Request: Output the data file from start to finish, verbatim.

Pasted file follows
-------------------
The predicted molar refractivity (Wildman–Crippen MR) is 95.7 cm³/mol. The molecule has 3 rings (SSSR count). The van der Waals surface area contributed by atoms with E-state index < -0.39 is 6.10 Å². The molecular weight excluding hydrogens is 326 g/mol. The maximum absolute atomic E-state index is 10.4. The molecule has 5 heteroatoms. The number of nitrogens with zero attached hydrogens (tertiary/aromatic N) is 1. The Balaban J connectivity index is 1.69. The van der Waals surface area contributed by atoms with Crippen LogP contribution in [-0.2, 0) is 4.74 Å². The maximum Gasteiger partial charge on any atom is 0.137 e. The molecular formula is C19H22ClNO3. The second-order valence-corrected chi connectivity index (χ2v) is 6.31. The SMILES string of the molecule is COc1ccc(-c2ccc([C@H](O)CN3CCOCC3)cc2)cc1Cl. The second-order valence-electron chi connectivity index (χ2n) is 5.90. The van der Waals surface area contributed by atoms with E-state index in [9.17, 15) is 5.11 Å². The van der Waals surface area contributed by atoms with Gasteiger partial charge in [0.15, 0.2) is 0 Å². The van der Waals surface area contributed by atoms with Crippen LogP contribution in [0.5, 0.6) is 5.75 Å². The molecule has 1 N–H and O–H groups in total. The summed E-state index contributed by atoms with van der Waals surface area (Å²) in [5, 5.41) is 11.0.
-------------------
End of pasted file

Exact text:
The predicted molar refractivity (Wildman–Crippen MR) is 95.7 cm³/mol. The molecule has 3 rings (SSSR count). The van der Waals surface area contributed by atoms with E-state index < -0.39 is 6.10 Å². The molecular weight excluding hydrogens is 326 g/mol. The maximum absolute atomic E-state index is 10.4. The molecule has 5 heteroatoms. The number of nitrogens with zero attached hydrogens (tertiary/aromatic N) is 1. The Balaban J connectivity index is 1.69. The van der Waals surface area contributed by atoms with Crippen LogP contribution in [-0.2, 0) is 4.74 Å². The maximum Gasteiger partial charge on any atom is 0.137 e. The molecular formula is C19H22ClNO3. The second-order valence-corrected chi connectivity index (χ2v) is 6.31. The SMILES string of the molecule is COc1ccc(-c2ccc([C@H](O)CN3CCOCC3)cc2)cc1Cl. The second-order valence-electron chi connectivity index (χ2n) is 5.90. The van der Waals surface area contributed by atoms with E-state index in [9.17, 15) is 5.11 Å². The van der Waals surface area contributed by atoms with Gasteiger partial charge in [0.15, 0.2) is 0 Å². The van der Waals surface area contributed by atoms with Crippen LogP contribution in [0.5, 0.6) is 5.75 Å². The molecule has 1 N–H and O–H groups in total. The summed E-state index contributed by atoms with van der Waals surface area (Å²) in [5, 5.41) is 11.0.